Everybody knows that women commonly get paid less than their male counterparts to do the same work. But does that hold true for highly educated women in the upper reaches of corporate management, including Mary Barra, whom Fortune Magazine ranked No. 1 in a list of the world's most powerful women in business?
Barra, the new CEO of General Motors, is the first woman to head a major automaker. She was seated near Michelle Obama at the State of the Union address as the president lauded her as an example of American drive and success.
Yet Fox Business reported, somewhat disingenuously, that her compensation package lags that of her male predecessor — a man who had zero experience in leading an automotive giant like GM — by some 52 percent. Dan Akerson, who led GM after the company's taxpayer bailout, earned $9.1 million, including a $1.7 million base, plus $7.3 million in stock. Barra earns a base salary of $1.6 million but a total of $4.4 million with other benefits.
What's missing from Fox's appraisal of Barra's compensation is stock options. Come June, when shareholders meet, Barra's long-term incentive compensation package will be announced, likely raising her salary substantially. A good bet is that it will exceed Akerson's 2013 package. It would be bad public relations for GM to do differently.
Most women don't have their salaries open to public scrutiny via SEC filings. They don't have pundits assessing where they stand compared to similarly skilled male employees.
What they do face, to varying degrees, is the point the president emphasized in his State of the Union address: "Today, women make up about half our workforce, but they still make 77 cents for every dollar a man earns."
The president's statement set off the usual quibbles about that statistic. The number changes depending on many factors, such as whether or not part-time work is factored in, or hourly vs. weekly earnings, race, education attainment and choice of profession. A study of 2012 data by Pew Research Center accounted for some of those factors and found women earn 84 cents for every $1 earned by men.
Within Barra's lifetime (she's 52), the employment landscape for women has changed considerably. The last half-century is the focus of a new study by the Council on Contemporary Families, which notes the 50th anniversary of the passage of the Civil Rights Act of 1964, which also outlawed discrimination by gender.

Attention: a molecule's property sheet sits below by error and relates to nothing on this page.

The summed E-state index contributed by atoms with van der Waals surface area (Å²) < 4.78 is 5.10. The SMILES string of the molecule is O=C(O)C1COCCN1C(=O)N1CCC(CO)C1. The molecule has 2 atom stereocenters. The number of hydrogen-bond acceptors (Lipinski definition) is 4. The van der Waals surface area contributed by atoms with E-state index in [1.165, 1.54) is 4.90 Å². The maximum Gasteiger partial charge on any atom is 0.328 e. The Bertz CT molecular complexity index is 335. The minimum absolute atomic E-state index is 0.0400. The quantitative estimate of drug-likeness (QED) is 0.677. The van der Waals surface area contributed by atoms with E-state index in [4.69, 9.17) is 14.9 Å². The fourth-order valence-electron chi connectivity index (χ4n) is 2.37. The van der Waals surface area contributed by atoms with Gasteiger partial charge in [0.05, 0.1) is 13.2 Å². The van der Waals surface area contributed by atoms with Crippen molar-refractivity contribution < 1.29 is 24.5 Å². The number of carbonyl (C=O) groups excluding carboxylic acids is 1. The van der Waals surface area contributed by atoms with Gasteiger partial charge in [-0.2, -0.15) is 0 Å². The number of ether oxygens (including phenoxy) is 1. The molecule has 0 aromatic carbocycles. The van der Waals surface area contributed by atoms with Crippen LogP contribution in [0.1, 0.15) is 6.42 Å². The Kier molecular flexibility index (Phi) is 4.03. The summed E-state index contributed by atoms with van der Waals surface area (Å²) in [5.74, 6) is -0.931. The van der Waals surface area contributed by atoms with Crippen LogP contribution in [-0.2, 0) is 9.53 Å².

In 1963, full-time working women earned 59 cents for every dollar men earned. That's risen by 30 percent since that time, if one accepts the 77 cent mark, Max Coleman of Oberlin College points out in "Civil Rights for Women: 1964-2014."
Younger female workers, aged 25 to 34, show special promise for the future as their hourly earnings are now 93 percent of men's, the study found. But also true is what many people realize: that pay inequities can increase when women have children.
That's were the work must begin in earnest, because company policies, prevailing attitudes about maternity and paternity leave, and the availability of childcare are factors that strongly influence the decisions families make about work.
It's difficult and very costly to leave the workforce to have children and then to return even a few years later. The blame for this tends to land back on women, for choosing to cut work hours in the first place, or for not negotiating better when re-entering the workforce after their children begin school.
There is some validity to the argument that women fall short of men in negotiating raises and promotions for themselves, but the point requires context. Women should not be faulted for this without acknowledging why such self-defeating behavior evolved in the first place. As Sheryl Sandberg pointed out in her book "Lean In," people expect men to negotiate on their own behalf, but the same behavior by a woman will often backfire. A woman can be labeled too self-serving and be penalized in future advancement.
Barra, a mother of two teenagers, revealed an astonishing fact in an interview with Fortune. She said she'd never asked for a raise and never asked for a promotion.
That approach obviously worked for her. But for other women to advance, it's going to take much more proactive pushing from them, their male and female co-workers and spouses, and their workplaces.
In 1964, no women had ever been the CEO of a Fortune 500 company, according to Coleman's report. Today, women run 23 Fortune 500 companies — in other words, less than 5 percent of such firms.
You've come a long way, baby (as the Virginia Slims ads used to tell us). But not nearly far enough.